Most kids are happy regardless of material wealth, according to a new survey of 53,000 8-year-olds to 12-year-olds in 15 countries (the US wasn't included). Yet the researchers out of Germany's Goethe University write in the 2015 Children's Worlds Report that there are subtle differences across populations. For instance, the number of kids who rate their overall happiness at 10 out of 10 is highest in places like Romania and Turkey (nearly 80%) and lowest in South Korea (40%). "Children tend to be more optimistic in life," the Norwegian lead researcher tells Quartz. But that happiness is fleeting: "Why Romanian 10- to 12-year-olds do so well compared to all the other countries we surveyed is a bit of a mystery," another researcher says. "Other studies on 13- to 15-year-olds in Romania don't show such positive results." Romania ranks 12th on the list of adult happiness.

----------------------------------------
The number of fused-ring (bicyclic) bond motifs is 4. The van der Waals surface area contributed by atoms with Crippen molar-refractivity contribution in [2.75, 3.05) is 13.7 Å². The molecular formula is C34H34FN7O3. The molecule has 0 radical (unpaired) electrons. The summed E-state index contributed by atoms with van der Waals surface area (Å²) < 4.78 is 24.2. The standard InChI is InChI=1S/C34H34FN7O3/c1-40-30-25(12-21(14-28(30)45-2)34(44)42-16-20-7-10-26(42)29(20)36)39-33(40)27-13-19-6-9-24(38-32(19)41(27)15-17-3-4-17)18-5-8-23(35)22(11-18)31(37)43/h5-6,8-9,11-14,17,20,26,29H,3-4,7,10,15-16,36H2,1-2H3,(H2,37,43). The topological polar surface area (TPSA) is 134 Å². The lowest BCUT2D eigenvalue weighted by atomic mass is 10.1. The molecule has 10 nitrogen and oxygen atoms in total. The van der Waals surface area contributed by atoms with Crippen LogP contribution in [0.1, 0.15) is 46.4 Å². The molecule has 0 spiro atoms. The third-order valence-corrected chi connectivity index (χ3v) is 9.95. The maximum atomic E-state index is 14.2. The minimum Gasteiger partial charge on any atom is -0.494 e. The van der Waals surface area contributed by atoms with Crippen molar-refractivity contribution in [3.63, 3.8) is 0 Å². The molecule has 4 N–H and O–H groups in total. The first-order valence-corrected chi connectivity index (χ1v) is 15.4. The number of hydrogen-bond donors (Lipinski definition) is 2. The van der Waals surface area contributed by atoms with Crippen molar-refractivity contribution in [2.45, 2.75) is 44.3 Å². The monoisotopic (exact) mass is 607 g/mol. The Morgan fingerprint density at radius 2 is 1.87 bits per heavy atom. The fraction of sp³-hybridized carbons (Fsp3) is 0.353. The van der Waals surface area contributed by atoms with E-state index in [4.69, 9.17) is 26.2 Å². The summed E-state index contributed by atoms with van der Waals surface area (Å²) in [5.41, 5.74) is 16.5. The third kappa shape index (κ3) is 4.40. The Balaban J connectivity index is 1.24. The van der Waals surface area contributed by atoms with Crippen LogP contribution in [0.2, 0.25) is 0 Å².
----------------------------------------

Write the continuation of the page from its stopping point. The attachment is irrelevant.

The survey also delved into many aspects of kids' lives, researchers report in a Eureka Alert press release, including home life, friendships, possessions, school life, and even views on children's rights. Norway has the highest marks in access to material things such as TVs, books, and cellphones; knowing their rights as children; and having those rights respected by adults. But this didn't make them the happiest; they ranked 6th out of 15 in satisfaction with their lives—behind Romania, Colombia, Israel, Algeria, and Turkey, and just barely ahead of Ethiopia, South Africa, and Nepal. Overall happiness was consistent between girls and boys, though satisfaction with oneself (appearance and self-confidence) was lower among girls in Europe and South Korea, but not in Asia, Africa, and South America. (Scientists have devised an equation for happiness.)